Tinker, Tailor, TikTok: Meet Social Media Star & Former NRL Player Johnny Tuivasa-Sheck

The 25-year-old with a rugby pedigree serves bite-sized skits to his more than 1 million followers — like a comedian carefully portioning out a limitless banquet of successful punchlines

TikTok star Johnny Tuivasa-Sheck has amassed a following of 1.2 million to date. Photo / Babiche Martens

TikTok is fostering a new generation of creatives and creators. For the clueless or confused, the platform allows its users to create and share short-form mobile video, easily edited and enhanced with music, filters and captions; the focus is on entertainment rather than perfection.

And, despite launching way back in 2016, its surge in popularity following global Covid lockdowns last year (it has 689 million global active users as of January 2021) means that it feels new enough for it to be slightly chaotic.

Remember when Instagram was fun? That is what TikTok feels like now. It's creatives like Johnny Tuivasa-Sheck, a 25-year-old former NRL player, who are making it the joyous space it is today.

READ: NZ Expat & TikTok Brand Leader Hongi Luo Is Shaping The Future of Social Media

When did you join TikTok?

When I stopped thinking that it was only for kids, haha, so at the start of 2020.

Why did you join?

Funny story, I joined because one of my mentors (who’s always right) told me that it was going to be the next big thing, back in 2016… but at that time I was one of those people who was “too cool for school” and replied, “Are you kidding! TikTok is only for 14-year-olds, I’m a grown a*# man!” Boooooy was I wrong.


When your opposition does too much studying ???? ##nz ##rugby

? original sound - JohnnyTuivasa-Sheck

What do you think makes TikTok so great?

For me, TikTok is such a creative space. When I first started creating content, one of the many challenges was creating a full-on “story” within 15 seconds. Some of the youngins might not remember the old days when videos could only be 15 seconds on IG and Vine, but it’s super-challenging creating a story with a beginning, middle and end within only 60 seconds. Seeing what people are creating within that timeframe is crazy.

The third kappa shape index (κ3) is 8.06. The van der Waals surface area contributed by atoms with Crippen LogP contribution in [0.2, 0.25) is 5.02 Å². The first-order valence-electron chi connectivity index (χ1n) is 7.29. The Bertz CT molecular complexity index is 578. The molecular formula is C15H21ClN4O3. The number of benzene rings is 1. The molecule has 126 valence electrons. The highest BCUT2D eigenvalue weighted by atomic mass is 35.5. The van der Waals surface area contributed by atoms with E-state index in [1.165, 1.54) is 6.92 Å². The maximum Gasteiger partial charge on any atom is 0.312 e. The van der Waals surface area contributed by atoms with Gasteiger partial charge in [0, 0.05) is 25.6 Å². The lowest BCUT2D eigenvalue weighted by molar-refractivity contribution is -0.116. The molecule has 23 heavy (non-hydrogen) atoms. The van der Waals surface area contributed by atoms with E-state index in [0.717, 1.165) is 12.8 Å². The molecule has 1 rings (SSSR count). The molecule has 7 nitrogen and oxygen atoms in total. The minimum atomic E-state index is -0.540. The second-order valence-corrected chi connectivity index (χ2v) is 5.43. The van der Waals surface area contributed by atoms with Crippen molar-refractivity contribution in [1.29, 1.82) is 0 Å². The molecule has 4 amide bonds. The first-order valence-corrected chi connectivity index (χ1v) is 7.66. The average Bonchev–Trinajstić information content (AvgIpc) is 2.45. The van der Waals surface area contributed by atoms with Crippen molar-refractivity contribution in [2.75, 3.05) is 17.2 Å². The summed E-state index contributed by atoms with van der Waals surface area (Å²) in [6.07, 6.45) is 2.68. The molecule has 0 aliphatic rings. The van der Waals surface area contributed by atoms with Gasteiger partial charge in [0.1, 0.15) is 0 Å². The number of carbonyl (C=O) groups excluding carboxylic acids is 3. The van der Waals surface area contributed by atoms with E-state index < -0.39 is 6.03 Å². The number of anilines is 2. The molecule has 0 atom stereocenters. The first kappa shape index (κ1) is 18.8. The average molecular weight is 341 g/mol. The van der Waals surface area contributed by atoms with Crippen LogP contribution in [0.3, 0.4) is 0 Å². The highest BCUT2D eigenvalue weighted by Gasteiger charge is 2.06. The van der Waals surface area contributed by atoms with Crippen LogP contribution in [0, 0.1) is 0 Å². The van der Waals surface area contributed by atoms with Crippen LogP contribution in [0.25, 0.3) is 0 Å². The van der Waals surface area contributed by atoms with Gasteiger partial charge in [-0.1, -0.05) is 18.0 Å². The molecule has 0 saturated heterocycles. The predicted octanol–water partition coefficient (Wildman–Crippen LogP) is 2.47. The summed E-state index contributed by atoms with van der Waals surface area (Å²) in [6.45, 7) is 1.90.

As a platform, what do you love most about creating content for it?

I love that I’m able to change someone’s day by simply creating a funny little skit, from the comfort of my own house. I’ll probably never meet most of the people who follow me but the amount of messages I get about how I was able to change someone’s day because I made them laugh is why I do what I do, and will continue to do what I do.

How would you describe your approach?

Create s*** you wanna create. Have fun, stay creative.

Photo / Babiche Martens

It is huge overseas, with TikTokers becoming as influential on pop culture as some celebrities. Do you think TikTok’s impact has really hit NZ yet?

One thousand per cent. You only need to walk around Auckland city for like 10 seconds and you’ll see people with their phones leaning on whatever they can find and them dancing in front of it.

What — if anything — do you think the difference is between a TikTok influencer compared to an Instagram influencer?

Damn, I’m not sure if there is a difference? Although I feel like Instagram is definitely much more of a “grind” to become called an “influencer” whereas with TikTok anyone could have 100k followers within a couple of hours, which I guess is a good and bad thing.

READ: Meet TikTok Star Lydia Grace MacNeil

Many young people have complex relationships with social media and the impacts it can have, particularly on mental health. What’s your take on that? How do you practise healthy social media habits?

There’s the million-dollar question. I think I was very, very lucky to have been taught at a young age that I’m not just “Johnny Tuivasa-Sheck” anymore; I’m “Johnny Tuivasa-Sheck … The Brand/The NRL player” representing an organisation, which at the time was the Sydney Roosters. We were taught through media training, how to build a brand, how to present yourself in front of thousands, the whole nine yards.

So I’ve been lucky because I’ve always looked at social media as a “job”, where I need to clock in and most importantly clock out. I’m 100 per cent still trying to master the clocking out part but I feel I’m at a good mental space where I can recognise that I’ve spent too much time on social media and need to go talk to other humans in real life.


The stare of death! ???? ##fyp ##nz

? original sound - JohnnyTuivasa-Sheck

What other social media accounts do you follow?

Mainly my family, and then people who inspire me. Who are, again, mainly my family and my friends — oh, and Will Smith. I mean, gotta learn from the best. Like I said before, my social media platforms aren’t really made for pleasure, it’s all business, so I don’t want my newsfeed being filled with what you had for breakfast, haha.

Anything else?

Hi Mum.

TikTok handle: @Johnnytuivasa

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